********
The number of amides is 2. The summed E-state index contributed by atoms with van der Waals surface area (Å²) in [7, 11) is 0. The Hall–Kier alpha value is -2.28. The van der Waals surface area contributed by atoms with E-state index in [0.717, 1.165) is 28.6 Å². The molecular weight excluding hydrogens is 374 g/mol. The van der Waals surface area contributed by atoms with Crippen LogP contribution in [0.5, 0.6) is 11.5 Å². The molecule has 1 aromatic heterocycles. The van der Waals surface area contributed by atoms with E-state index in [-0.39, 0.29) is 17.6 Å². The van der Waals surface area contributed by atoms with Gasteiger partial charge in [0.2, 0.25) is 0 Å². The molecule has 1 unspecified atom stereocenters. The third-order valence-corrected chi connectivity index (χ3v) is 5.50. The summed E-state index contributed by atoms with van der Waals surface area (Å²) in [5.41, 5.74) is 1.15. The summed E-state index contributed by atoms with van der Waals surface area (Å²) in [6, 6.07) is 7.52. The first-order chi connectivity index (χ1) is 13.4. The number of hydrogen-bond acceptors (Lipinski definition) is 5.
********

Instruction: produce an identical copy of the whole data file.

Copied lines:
The number of amides is 2. The summed E-state index contributed by atoms with van der Waals surface area (Å²) in [7, 11) is 0. The Hall–Kier alpha value is -2.28. The van der Waals surface area contributed by atoms with E-state index in [0.717, 1.165) is 28.6 Å². The molecular weight excluding hydrogens is 374 g/mol. The van der Waals surface area contributed by atoms with Crippen LogP contribution in [0.5, 0.6) is 11.5 Å². The molecule has 1 aromatic heterocycles. The van der Waals surface area contributed by atoms with E-state index in [-0.39, 0.29) is 17.6 Å². The van der Waals surface area contributed by atoms with Gasteiger partial charge in [0.2, 0.25) is 0 Å². The molecule has 1 unspecified atom stereocenters. The third-order valence-corrected chi connectivity index (χ3v) is 5.50. The summed E-state index contributed by atoms with van der Waals surface area (Å²) in [5.41, 5.74) is 1.15. The summed E-state index contributed by atoms with van der Waals surface area (Å²) in [6, 6.07) is 7.52. The first-order chi connectivity index (χ1) is 13.4. The number of hydrogen-bond acceptors (Lipinski definition) is 5.